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Throughout the next month, SNEWS will recap its coverage of Outdoor Retailer Summer Market 2012 with select stories from the O.R. Daily we published at the show Aug. 2-5. It’s an opportunity for you to catch up on stories you might have missed in O.R.D., and for us to update and upload the articles to our searchable archives.
This SNEWS Outdoor Retailer Summer Market recap is brought to you by Cordura:
Conrad Anker is fresh off his third summit of Mt. Everest, ascending the South Col with a National Geographic and The North Face team earlier this spring. The mountaineer has climbed peaks pretty much everywhere, from the Himalayas to South America; from Alaska to Antarctica.
He’s now descended to the Outdoor Retailer Summer Market show floor, where he tackles the carpeted concrete floor aisles. The sponsored TNF athlete provides critical feedback to the brand’s top product lines, including the Himalaya Suit.
With us, he shares his feedback on a deadly year on Everest, some ideas for gear improvement and how to get more youth involved in the outdoors.
Congratulations on summiting Mt. Everest for the third time. There have been a greater number than usual of fatalities (more than 10) on the mountain this year. Has Everest become too much of an attraction? Should anything be done, or is it just the risk of climbing mountains and Everest gets all the media attention?
Everest, by default of being the highest peak, will always attract humans out for an adventure. The downside is all who are drawn to the peak are not experts. Probably 20 percent of those seeking the badge of the summit do not have the requisite background skills. Regarding safety: If Nepal instituted a three expeditions or 8,000 meters rule for the prospective climbers, it would weed out the novices who show up with no background. It would also benefit the tourism economy. A secondary level to increase safety would be to have all Nepali people working on the mountain take one of the three training courses. Basic climbing skills are required regardless of what one is looking to accomplish. The media is on Everest every spring, especially after the ’96 tragedy. My estimate is that it is not as bad as the press makes it out to be. I’m basically over journalists who have never been to Nepal or experienced Himalayan climbing deeming Everest irrelevant. I’m familiar with golf, yet I would not be worthy to comment on the game.
What’s some your feedback to The North Face and others of what gear improvements you need in the field for the future?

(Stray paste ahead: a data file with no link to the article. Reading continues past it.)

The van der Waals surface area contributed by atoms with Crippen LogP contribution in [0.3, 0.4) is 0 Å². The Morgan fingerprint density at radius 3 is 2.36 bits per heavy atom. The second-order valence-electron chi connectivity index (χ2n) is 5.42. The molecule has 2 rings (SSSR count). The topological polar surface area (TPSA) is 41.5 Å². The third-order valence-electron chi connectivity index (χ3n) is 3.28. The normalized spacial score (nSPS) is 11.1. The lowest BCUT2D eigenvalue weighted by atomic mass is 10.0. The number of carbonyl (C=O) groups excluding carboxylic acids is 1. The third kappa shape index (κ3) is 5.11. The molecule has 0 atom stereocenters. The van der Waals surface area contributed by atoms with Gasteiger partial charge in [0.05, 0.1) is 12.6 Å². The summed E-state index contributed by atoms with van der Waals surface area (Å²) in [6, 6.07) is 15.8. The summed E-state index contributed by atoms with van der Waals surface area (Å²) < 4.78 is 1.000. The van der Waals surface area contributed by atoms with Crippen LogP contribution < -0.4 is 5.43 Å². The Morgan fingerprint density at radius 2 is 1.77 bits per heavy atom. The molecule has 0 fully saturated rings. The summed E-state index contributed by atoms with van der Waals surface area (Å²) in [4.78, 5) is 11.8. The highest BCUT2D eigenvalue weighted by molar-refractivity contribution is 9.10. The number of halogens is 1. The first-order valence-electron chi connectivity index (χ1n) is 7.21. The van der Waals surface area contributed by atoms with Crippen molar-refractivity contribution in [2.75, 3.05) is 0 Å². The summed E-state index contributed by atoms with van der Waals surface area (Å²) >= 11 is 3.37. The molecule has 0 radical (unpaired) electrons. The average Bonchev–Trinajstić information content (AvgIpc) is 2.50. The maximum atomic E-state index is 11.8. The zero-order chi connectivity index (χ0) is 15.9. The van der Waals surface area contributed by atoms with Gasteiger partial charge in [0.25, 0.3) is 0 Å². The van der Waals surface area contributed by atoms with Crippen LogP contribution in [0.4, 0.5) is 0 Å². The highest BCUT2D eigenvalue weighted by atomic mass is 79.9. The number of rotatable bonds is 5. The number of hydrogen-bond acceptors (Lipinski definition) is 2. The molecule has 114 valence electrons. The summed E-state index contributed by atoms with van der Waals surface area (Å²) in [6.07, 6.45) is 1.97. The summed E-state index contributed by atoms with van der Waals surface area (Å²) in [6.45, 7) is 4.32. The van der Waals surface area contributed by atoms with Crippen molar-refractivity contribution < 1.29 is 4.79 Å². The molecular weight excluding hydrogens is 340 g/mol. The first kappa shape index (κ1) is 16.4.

Necessity is the mother of invention. While this is a much-used adage, it rings true. If you are not out in a climate that necessitates survival or are pushing your body to levels that are on the edge, you’ll never know what needs to be improved. Having worked with TNF since ’83, the product development cycle is a part of who I am. Thoughts are always welcome and now that I have a mini recorder in my phone I can capture them with greater ease. Some improvements in gear that I would like to see include a fully integrated boot-to-pant set up for altitude climbing and a similar concept with the glove to arm closure. In the long-range sci-fi wishlist — a fabric that collects UV energy during the sunny time of the day and stores it for evening use. This might be a few years out.
What are your goals and objectives when you attend O.R.?
One: Catch up with friends, make new friends. This is our tribe. Two: Recruit new members to the Conservation Alliance. Three: Key meetings with designers and strategic partners (i.e.: American Alpine Club, Access Fund and Blue Sign). Four: Finalize speaking / appearance schedule for the next six months. Five: Look around for innovative ideas and spot trends. Six: Exercise every day and figure out a way to keep my lower back from getting worked by the concrete.
Are there any events you’re part of at the show?
The North Face hosted dealer hike and cook-out the day before the show in Mill Creek Canyon. I will also be at the Baladeo Knife booth (#8026) helping to sell knives with my life motto and signature to benefit the Khumbu Climbing Center, a vocational training program for high-altitude workers in Nepal.
You’re a father to three sons. How can we best get more youth involved in the outdoors?
Build outdoor boulders! I’m biased as a climber, yet these small additions to parks are a great “conveyor belt” to the outdoors. The appeal to all ages and abilities and are very low maintenance. In Bozeman, Mont. we have constructed five boulders.
From an athlete’s point of view, where would you like to see the trade show located beyond 2014?
Salt Lake is easy and convenient, which is hard to beat. The disconnect between the outdoor industry and the state politics are a bit of a challenge. The first priority is to have a culture of outdoor activities. Having the show in Toledo doesn’t make much sense. Having it in the West benefits our colleagues from Asia, having in the East benefits our European colleagues. Seattle could be nice, as would Denver. Orlando is too far for the western companies.